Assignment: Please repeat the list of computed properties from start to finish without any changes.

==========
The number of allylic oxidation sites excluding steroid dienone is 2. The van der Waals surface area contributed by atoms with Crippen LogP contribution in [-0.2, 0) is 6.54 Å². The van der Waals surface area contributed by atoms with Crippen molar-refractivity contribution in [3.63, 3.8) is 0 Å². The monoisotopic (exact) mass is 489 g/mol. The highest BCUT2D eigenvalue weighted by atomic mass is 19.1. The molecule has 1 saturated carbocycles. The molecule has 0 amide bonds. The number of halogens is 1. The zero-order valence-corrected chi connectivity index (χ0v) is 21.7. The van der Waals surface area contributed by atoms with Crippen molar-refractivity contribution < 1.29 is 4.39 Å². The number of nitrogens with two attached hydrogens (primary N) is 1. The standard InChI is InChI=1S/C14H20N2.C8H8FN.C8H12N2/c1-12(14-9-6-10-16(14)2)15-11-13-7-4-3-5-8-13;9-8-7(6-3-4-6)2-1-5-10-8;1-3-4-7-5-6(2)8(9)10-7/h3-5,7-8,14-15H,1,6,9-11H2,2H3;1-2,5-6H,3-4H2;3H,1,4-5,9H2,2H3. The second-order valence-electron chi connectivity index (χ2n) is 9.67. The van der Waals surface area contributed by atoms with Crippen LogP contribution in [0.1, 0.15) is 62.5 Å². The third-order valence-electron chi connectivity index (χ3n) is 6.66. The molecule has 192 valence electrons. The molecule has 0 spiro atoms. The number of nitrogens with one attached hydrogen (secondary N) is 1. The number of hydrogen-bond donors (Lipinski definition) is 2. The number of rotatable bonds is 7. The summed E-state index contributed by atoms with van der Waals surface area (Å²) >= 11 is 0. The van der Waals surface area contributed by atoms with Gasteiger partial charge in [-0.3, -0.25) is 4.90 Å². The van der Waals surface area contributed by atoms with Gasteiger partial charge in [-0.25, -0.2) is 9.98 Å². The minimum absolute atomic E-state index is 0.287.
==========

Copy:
The number of allylic oxidation sites excluding steroid dienone is 2. The van der Waals surface area contributed by atoms with Crippen LogP contribution in [-0.2, 0) is 6.54 Å². The van der Waals surface area contributed by atoms with Crippen molar-refractivity contribution in [3.63, 3.8) is 0 Å². The monoisotopic (exact) mass is 489 g/mol. The highest BCUT2D eigenvalue weighted by atomic mass is 19.1. The molecule has 1 saturated carbocycles. The molecule has 0 amide bonds. The number of halogens is 1. The zero-order valence-corrected chi connectivity index (χ0v) is 21.7. The van der Waals surface area contributed by atoms with Crippen molar-refractivity contribution < 1.29 is 4.39 Å². The number of nitrogens with two attached hydrogens (primary N) is 1. The standard InChI is InChI=1S/C14H20N2.C8H8FN.C8H12N2/c1-12(14-9-6-10-16(14)2)15-11-13-7-4-3-5-8-13;9-8-7(6-3-4-6)2-1-5-10-8;1-3-4-7-5-6(2)8(9)10-7/h3-5,7-8,14-15H,1,6,9-11H2,2H3;1-2,5-6H,3-4H2;3H,1,4-5,9H2,2H3. The second-order valence-electron chi connectivity index (χ2n) is 9.67. The van der Waals surface area contributed by atoms with Crippen LogP contribution in [0.1, 0.15) is 62.5 Å². The third-order valence-electron chi connectivity index (χ3n) is 6.66. The molecule has 192 valence electrons. The molecule has 0 spiro atoms. The number of nitrogens with one attached hydrogen (secondary N) is 1. The number of hydrogen-bond donors (Lipinski definition) is 2. The number of rotatable bonds is 7. The summed E-state index contributed by atoms with van der Waals surface area (Å²) >= 11 is 0. The van der Waals surface area contributed by atoms with Gasteiger partial charge in [-0.3, -0.25) is 4.90 Å². The van der Waals surface area contributed by atoms with Gasteiger partial charge in [-0.25, -0.2) is 9.98 Å². The minimum absolute atomic E-state index is 0.287.